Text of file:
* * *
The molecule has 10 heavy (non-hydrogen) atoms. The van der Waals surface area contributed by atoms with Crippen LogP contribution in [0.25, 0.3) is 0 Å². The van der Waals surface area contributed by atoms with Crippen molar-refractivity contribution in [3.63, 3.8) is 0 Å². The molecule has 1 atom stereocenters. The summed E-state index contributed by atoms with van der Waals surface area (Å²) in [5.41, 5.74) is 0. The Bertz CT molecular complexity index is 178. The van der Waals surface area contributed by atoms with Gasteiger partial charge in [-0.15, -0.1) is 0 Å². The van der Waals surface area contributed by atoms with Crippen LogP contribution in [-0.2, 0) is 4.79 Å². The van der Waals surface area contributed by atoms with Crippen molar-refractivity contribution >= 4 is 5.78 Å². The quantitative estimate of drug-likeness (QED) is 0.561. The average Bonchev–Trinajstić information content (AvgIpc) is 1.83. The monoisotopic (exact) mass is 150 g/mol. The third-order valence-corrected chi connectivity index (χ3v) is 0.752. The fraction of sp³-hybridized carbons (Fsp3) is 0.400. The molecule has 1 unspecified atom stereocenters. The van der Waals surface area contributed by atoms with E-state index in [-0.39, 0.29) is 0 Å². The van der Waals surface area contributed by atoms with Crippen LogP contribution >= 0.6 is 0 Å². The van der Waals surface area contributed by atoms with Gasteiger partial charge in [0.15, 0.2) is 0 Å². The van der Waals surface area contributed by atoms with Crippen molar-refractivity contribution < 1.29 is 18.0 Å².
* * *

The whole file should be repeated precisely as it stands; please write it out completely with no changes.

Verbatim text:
The molecule has 10 heavy (non-hydrogen) atoms. The van der Waals surface area contributed by atoms with Crippen LogP contribution in [0.25, 0.3) is 0 Å². The van der Waals surface area contributed by atoms with Crippen molar-refractivity contribution in [3.63, 3.8) is 0 Å². The molecule has 1 atom stereocenters. The summed E-state index contributed by atoms with van der Waals surface area (Å²) in [5.41, 5.74) is 0. The Bertz CT molecular complexity index is 178. The van der Waals surface area contributed by atoms with Gasteiger partial charge in [-0.15, -0.1) is 0 Å². The van der Waals surface area contributed by atoms with Crippen LogP contribution in [-0.2, 0) is 4.79 Å². The van der Waals surface area contributed by atoms with Crippen molar-refractivity contribution >= 4 is 5.78 Å². The quantitative estimate of drug-likeness (QED) is 0.561. The average Bonchev–Trinajstić information content (AvgIpc) is 1.83. The monoisotopic (exact) mass is 150 g/mol. The third-order valence-corrected chi connectivity index (χ3v) is 0.752. The fraction of sp³-hybridized carbons (Fsp3) is 0.400. The molecule has 1 unspecified atom stereocenters. The van der Waals surface area contributed by atoms with E-state index in [-0.39, 0.29) is 0 Å². The van der Waals surface area contributed by atoms with Crippen LogP contribution >= 0.6 is 0 Å². The van der Waals surface area contributed by atoms with Gasteiger partial charge in [0.15, 0.2) is 0 Å². The van der Waals surface area contributed by atoms with Crippen molar-refractivity contribution < 1.29 is 18.0 Å².